The Robb Reader: Sam Nazarian
It’s no secret that Sam Nazarian loves Los Angeles. "Everywhere I go—Milan, New York, Shanghai—I rave about the opportunities here, especially the cultural diversity," says the Iranian-born entrepreneur, who has lived in L.A. since age 3. Now 33, Nazarian recently opened the SLS Hotel in Beverly Hills. The hotel is the first of several he plans to open with designer Philippe Starck, who also designed Nazarian’s XIV, a Michael Mina restaurant in West Hollywood. When Robb Report spoke with Nazarian, he was about to depart for Israel, Turkey, and Manhattan to scout properties. "We are cautious during the economic downturn," he says. "But if you’re not optimistic that the world will come back, you might as well pack your bags and move to the beach." Preferably, one presumes, a beach in Los Angeles.
You refer to your restaurants and hotels as your "true love." What other passions do you have?
I collect watches and cars, but I take the most pride in my art collection. I started collecting contemporary art about five years ago. I started with Edgar Negret, Andy Warhol, Jeff Koons, and Thomas Ruff, and then I moved into photography. It’s probably not the most expensive part of my collection, but I love the genre. It has specific action. I like Slim Aarons and Henry Diltz, who captured a period of time in the ’50s, ’60s, and ’70s of cultural icons like Marilyn Monroe, Mick Jagger, Gianni Versace, and Bruce Springsteen when they were very, very young. When I see a Diltz shot of Janis Joplin, which I have in my home office, or a shot of Bruce Springsteen in concert in 1981, I make the correlation of how they are still relevant today.
What about your cars?
Most people appreciate a good car. At one point I had 11 cars in my collection. I think I have started a good collection, all the way from my Bugatti to my [Cadillac] Escalade Hybrid, which I love the most, actually.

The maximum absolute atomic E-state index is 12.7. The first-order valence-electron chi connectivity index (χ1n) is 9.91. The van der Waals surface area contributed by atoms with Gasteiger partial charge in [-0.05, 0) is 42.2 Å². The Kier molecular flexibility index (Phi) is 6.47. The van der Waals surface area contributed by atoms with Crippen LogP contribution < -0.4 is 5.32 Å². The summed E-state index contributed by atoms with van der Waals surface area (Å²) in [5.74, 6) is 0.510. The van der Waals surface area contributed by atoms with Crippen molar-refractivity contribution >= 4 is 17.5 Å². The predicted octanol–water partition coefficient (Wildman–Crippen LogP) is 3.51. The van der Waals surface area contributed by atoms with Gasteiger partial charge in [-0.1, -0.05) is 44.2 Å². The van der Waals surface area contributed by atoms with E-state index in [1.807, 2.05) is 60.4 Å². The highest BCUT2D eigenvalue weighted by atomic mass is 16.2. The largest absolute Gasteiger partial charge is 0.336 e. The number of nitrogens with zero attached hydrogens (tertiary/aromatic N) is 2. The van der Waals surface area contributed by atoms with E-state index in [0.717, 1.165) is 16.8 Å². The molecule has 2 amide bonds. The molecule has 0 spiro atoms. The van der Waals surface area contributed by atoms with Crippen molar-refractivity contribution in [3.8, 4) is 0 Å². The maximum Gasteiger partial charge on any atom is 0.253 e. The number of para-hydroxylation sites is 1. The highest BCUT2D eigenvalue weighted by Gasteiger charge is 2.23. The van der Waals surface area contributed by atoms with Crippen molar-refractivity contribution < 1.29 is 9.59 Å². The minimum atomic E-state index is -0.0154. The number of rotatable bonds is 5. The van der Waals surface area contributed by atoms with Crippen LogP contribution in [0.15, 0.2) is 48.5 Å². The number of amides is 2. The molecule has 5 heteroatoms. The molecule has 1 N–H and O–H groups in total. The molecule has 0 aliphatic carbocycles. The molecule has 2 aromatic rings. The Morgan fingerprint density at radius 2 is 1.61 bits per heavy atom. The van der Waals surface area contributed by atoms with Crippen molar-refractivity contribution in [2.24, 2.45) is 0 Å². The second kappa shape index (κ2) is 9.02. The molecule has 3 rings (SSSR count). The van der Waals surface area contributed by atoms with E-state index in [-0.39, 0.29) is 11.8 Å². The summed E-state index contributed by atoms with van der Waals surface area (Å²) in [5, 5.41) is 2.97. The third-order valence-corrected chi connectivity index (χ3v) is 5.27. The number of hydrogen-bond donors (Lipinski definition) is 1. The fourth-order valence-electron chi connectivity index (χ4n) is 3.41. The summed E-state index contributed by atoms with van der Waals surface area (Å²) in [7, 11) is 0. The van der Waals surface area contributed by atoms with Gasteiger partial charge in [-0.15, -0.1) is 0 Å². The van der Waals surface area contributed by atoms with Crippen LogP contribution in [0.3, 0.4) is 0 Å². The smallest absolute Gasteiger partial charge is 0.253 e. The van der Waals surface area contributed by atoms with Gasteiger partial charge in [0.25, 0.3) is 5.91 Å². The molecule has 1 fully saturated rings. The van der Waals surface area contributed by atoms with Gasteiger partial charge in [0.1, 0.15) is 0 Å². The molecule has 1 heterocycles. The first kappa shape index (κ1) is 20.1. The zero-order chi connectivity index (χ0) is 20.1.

What makes someone a connoisseur?
To me it’s someone who truly appreciates something; someone who studies and knows the origin of a given thing and can tell the difference between the exceptional and the not-so-exceptional. You can be a connoisseur of anything—it can be flowers, design, or something that takes you to a small village in the farthest reaches of the world—but there has to be an emotional connection.
How do you define luxury?
Relaxation and luxury go hand in hand. That doesn’t mean you have to have 15 butlers around you on a pristine beach. But I think you’ve probably found luxury when your body releases endorphins and you have a sense that you can relax in the world, whether that be sitting in a beautiful car or an amazing chair, or simply lying down in a comfortable bed.
What do you like to do in your spare time?
Right now I’m enjoying teaching and lecturing. I lecture about four times a year at SCI-Arc [Southern California Institute of Architecture], one of the country’s leading avant-garde architecture schools. I teach a seminar about how a project—from a developer’s standpoint—gets done. Most architects are artists, but many of their designs never see the light of day because they aren’t practical. I really enjoy talking to young people. I love the response, the instant gratification, and I love learning from the younger generation, even though I consider myself still part of a young generation.
Do you entertain much?
One might think I do—I mean, with my house’s large pool deck and its view [of the city]—but I really look at my home as my sanctuary. Luckily, I have 10 places around town—clubs, lounges, and restaurants—where I can entertain. I try to keep my home for my family and a few very close friends.
What book is on your nightstand right now?
How to Be Successful Without Selling Your Soul by Rabbi David J. Wolpe. I’m very interested in that sort of thing.